A story in Sunday's New York Times explains that when it comes to homeland security, the appearance of doing something costs billions of dollars. But even money poorly spent–on weapon detection equipment that doesn't work, for example–is money well spent:
Even if the monitoring is less than ideal, officials say, it is still a deterrent.
"The nation is more secure in the deployment and use of these technologies versus having no technologies in place at all," said Brian Roehrkasse, a spokesman for the Department of Homeland Security.
Every piece of equipment provides some level of additional security, said Christopher Y. Milowic, a customs official whose office oversees screening at ports and borders. "It is not the ultimate capacity," he said. "But it reduces risk."
Yet Homeland Security's inspector general says "the likelihood of detecting a hidden weapon or bomb has not significantly changed since the government took over airport screening operations in 2002." Baggage screening equipment is so inacccurate, cumbersome, and inefficient that checked luggage often goes on planes unscreened. Radiation detectors at ports, intended to detect "dirty bombs," yield so many false positives that they are nearly worthless.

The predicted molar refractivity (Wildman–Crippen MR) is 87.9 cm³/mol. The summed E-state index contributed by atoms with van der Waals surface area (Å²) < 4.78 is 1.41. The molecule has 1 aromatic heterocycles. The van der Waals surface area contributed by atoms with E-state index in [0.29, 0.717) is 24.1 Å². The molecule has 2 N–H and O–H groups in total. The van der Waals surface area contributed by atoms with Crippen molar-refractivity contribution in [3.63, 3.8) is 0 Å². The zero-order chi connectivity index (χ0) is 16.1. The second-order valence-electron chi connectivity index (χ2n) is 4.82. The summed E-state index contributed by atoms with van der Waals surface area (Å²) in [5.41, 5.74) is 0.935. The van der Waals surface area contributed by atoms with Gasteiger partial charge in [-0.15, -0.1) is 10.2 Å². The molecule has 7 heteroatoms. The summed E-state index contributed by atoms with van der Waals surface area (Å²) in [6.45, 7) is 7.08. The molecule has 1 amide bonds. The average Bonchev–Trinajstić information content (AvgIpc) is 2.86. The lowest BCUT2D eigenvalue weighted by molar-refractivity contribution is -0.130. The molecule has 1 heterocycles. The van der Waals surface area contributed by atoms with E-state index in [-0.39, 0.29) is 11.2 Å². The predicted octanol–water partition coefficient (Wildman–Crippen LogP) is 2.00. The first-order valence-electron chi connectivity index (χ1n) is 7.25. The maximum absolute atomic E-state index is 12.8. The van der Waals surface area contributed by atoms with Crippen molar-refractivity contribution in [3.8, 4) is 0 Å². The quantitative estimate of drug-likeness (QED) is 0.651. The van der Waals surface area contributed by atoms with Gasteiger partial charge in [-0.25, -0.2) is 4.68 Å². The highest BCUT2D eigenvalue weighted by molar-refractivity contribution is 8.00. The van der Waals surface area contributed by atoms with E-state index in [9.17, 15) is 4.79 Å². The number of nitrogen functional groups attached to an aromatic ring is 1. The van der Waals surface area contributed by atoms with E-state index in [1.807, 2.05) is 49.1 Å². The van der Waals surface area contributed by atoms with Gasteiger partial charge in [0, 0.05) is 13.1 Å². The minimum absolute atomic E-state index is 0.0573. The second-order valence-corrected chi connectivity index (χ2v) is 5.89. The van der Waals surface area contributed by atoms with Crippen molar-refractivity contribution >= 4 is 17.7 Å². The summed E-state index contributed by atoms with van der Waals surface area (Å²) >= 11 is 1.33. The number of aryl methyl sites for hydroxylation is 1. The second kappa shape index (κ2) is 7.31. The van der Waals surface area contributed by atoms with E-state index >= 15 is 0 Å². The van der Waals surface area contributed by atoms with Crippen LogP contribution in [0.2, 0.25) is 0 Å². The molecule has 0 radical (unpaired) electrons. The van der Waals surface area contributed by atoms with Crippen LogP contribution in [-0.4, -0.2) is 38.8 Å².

Rep. Christopher Cox (R-Calif.), chairman of the Homeland Security Committee, explains that throwing money at the problem is a largely symbolic endeavor. "After 9/11, we had to show how committed we were by spending hugely greater amounts of money than ever before, as rapidly as possible," he says. "That brought us what we might expect, which is some expensive mistakes."
[Thanks to Terrence Dugan for the link.]